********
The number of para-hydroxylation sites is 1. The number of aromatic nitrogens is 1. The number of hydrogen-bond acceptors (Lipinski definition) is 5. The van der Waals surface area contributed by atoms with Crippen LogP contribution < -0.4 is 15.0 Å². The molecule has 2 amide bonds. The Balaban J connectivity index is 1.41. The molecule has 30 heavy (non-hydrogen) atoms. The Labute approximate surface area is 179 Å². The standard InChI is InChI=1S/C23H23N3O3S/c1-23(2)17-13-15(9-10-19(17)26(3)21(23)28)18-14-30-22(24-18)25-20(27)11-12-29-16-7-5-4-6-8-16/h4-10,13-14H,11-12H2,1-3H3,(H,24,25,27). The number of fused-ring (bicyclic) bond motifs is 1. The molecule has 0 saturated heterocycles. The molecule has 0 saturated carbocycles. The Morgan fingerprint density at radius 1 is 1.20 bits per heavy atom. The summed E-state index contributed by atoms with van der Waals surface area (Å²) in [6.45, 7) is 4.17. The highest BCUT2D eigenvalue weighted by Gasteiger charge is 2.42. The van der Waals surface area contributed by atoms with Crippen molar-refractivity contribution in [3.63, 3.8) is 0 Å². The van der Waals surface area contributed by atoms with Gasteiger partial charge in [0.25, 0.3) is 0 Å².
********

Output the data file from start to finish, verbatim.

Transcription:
The number of para-hydroxylation sites is 1. The number of aromatic nitrogens is 1. The number of hydrogen-bond acceptors (Lipinski definition) is 5. The van der Waals surface area contributed by atoms with Crippen LogP contribution < -0.4 is 15.0 Å². The molecule has 2 amide bonds. The Balaban J connectivity index is 1.41. The molecule has 30 heavy (non-hydrogen) atoms. The Labute approximate surface area is 179 Å². The standard InChI is InChI=1S/C23H23N3O3S/c1-23(2)17-13-15(9-10-19(17)26(3)21(23)28)18-14-30-22(24-18)25-20(27)11-12-29-16-7-5-4-6-8-16/h4-10,13-14H,11-12H2,1-3H3,(H,24,25,27). The number of fused-ring (bicyclic) bond motifs is 1. The molecule has 0 saturated heterocycles. The molecule has 0 saturated carbocycles. The Morgan fingerprint density at radius 1 is 1.20 bits per heavy atom. The summed E-state index contributed by atoms with van der Waals surface area (Å²) in [6.45, 7) is 4.17. The highest BCUT2D eigenvalue weighted by Gasteiger charge is 2.42. The van der Waals surface area contributed by atoms with Crippen molar-refractivity contribution in [3.63, 3.8) is 0 Å². The van der Waals surface area contributed by atoms with Gasteiger partial charge in [0.25, 0.3) is 0 Å².